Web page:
Weld (?), v. t.

To wield.




© Webster 1913.

Weld (?), n. [OE. welde; akin to Scot. wald, Prov. G. waude, G. wau, Dan. & Sw. vau, D. wouw.]

1. Bot.

An herb (Reseda luteola) related to mignonette, growing in Europe, and to some extent in America; dyer's broom; dyer's rocket; dyer's weed; wild woad. It is used by dyers to give a yellow color.

[Written also woald, wold, and would.]


Coloring matter or dye extracted from this plant.


© Webster 1913.

Weld, v. t. [imp. & p. p. Welded; p. pr. & vb. n. Welding.] [Probably originally the same word as well to spring up, to gush; perhaps from the Scand.; cf. Sw. valla to weld, uppvalla to boil up, to spring up, Dan. vaelde to gush, G. wellen to weld. See Well to spring.]


To press or beat into intimate and permanent union, as two pieces of iron when heated almost to fusion.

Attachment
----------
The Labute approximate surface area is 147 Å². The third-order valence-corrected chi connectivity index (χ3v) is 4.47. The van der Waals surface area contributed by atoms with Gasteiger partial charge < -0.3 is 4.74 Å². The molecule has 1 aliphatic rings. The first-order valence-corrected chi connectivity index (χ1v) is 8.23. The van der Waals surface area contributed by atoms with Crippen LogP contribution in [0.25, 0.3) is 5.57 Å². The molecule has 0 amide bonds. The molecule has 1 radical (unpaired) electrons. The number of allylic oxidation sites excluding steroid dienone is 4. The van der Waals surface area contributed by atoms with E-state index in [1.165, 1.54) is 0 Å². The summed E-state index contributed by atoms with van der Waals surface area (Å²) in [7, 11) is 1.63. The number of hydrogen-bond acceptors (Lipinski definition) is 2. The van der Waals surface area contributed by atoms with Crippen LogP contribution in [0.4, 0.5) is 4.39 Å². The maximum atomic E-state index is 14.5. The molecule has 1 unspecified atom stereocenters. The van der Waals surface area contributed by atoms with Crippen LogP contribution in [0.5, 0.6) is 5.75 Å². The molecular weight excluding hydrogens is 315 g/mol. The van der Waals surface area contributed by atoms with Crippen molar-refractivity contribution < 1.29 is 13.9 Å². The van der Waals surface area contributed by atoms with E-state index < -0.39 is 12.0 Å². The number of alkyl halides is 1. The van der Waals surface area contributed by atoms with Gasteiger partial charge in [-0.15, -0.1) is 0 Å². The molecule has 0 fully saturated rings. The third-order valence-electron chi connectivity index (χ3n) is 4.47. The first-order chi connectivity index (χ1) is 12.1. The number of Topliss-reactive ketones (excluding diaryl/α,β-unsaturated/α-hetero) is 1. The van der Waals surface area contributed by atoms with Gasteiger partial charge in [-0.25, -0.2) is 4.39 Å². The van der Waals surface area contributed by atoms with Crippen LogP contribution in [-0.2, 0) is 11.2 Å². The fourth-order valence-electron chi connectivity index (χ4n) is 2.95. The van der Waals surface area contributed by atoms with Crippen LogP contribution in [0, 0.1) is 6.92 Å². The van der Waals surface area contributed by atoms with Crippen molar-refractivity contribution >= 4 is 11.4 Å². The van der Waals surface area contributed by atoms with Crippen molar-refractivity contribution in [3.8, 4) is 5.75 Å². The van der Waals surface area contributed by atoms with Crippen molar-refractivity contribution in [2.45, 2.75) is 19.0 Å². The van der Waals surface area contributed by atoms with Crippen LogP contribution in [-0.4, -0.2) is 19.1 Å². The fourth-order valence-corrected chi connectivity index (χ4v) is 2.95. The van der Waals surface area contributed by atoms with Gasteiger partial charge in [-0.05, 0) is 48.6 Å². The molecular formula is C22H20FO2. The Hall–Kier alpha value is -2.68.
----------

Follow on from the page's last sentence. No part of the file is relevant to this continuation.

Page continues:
⇒ Very few of the metals, besides iron and platinum. are capable of being welded. Horn and tortoise shell possess this useful property.


Fig.: To unite closely or intimately.

Two women faster welded in one love. Tennyson.


© Webster 1913.

Weld, n.

The state of being welded; the joint made by welding.

Butt weld. See under Butt. -- Scarf weld, a joint made by overlapping, and welding together, the scarfed ends of two pieces.


© Webster 1913.